When she caught up with her childhood adoptee friends, Quinto found out that many of them were struggling with addiction and homelessness. 

“Physically they may have lived, but spiritually and emotionally, absolutely not,” she said. 

Love and family, no matter the distance

From ginger beef and adobo to Jell-O and coleslaw to smoked fish and herring eggs, childhood dinners in Quinto’s family were always a battle over what kind of food would be made. 

Her dad was part of an early Lingít-Filipino generation in Juneau and was raised in a big family. 

In his generation, the state of Alaska would deem certain Native parents to be unfit and would send their children to boarding schools. 

Only immediate family members could intervene, so his mother — Quinto’s grandmother — claimed all her nieces, nephews and distant family members as her biological children so they wouldn’t be sent away.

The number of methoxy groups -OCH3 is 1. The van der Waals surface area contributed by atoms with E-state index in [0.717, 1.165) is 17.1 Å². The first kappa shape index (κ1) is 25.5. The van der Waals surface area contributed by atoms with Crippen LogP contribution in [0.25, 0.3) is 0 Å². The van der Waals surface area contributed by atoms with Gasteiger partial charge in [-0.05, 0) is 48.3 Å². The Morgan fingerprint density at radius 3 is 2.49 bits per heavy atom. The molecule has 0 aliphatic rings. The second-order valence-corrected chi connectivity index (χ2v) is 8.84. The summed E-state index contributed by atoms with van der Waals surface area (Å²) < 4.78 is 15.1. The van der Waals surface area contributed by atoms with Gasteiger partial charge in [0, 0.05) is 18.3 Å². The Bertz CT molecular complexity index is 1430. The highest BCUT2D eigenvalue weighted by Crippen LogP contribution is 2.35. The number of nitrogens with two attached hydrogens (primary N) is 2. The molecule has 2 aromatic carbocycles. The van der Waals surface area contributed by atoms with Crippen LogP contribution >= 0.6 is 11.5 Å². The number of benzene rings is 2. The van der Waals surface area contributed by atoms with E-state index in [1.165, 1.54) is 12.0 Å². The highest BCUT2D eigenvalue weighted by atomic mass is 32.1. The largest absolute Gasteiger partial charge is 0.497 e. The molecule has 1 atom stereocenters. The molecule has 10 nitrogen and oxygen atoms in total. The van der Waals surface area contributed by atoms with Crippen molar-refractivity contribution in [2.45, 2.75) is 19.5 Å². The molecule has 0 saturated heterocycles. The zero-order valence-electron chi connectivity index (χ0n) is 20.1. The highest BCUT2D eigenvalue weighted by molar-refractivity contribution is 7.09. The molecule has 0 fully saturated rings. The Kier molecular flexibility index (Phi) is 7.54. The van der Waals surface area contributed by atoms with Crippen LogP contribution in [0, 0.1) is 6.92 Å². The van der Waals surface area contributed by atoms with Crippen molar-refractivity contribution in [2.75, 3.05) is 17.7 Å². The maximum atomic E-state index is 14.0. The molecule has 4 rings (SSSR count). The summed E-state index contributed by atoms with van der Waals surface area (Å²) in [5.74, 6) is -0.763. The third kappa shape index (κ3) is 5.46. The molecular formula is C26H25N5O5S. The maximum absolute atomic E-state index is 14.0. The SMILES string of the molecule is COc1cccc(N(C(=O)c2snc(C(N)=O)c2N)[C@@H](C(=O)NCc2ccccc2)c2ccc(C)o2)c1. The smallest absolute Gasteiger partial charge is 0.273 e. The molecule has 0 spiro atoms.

Quinto felt that when her parents were looking to adopt, her dad wanted to honor her grandmother and their community. She said that they were “making sure that Native children had a safe family and were being brought back into another Native family.”

Congressional reports supporting ICWA’s establishment in 1978 found that as many as 35% of all Native children were being removed from their families. According to the National Indian Child Welfare Association, “85% of those children were placed outside of their families and communities — even when fit and willing relatives were available.”

Even today, Alaska Native youth are overrepresented in Alaska’s foster care system, at a rate of nearly three times what is proportional and expected

By the time Quinto came into the picture in 1978, the Quinto family’s Native identity had embodied all different representations. 

“We have Afro-indigenous in our family, we have LGBTQ, you know all of these different identities. And as an adoptee looking at my family, it just didn’t even occur to me that families look like each other,” she said.

These experiences gave her a different perspective on what defines family.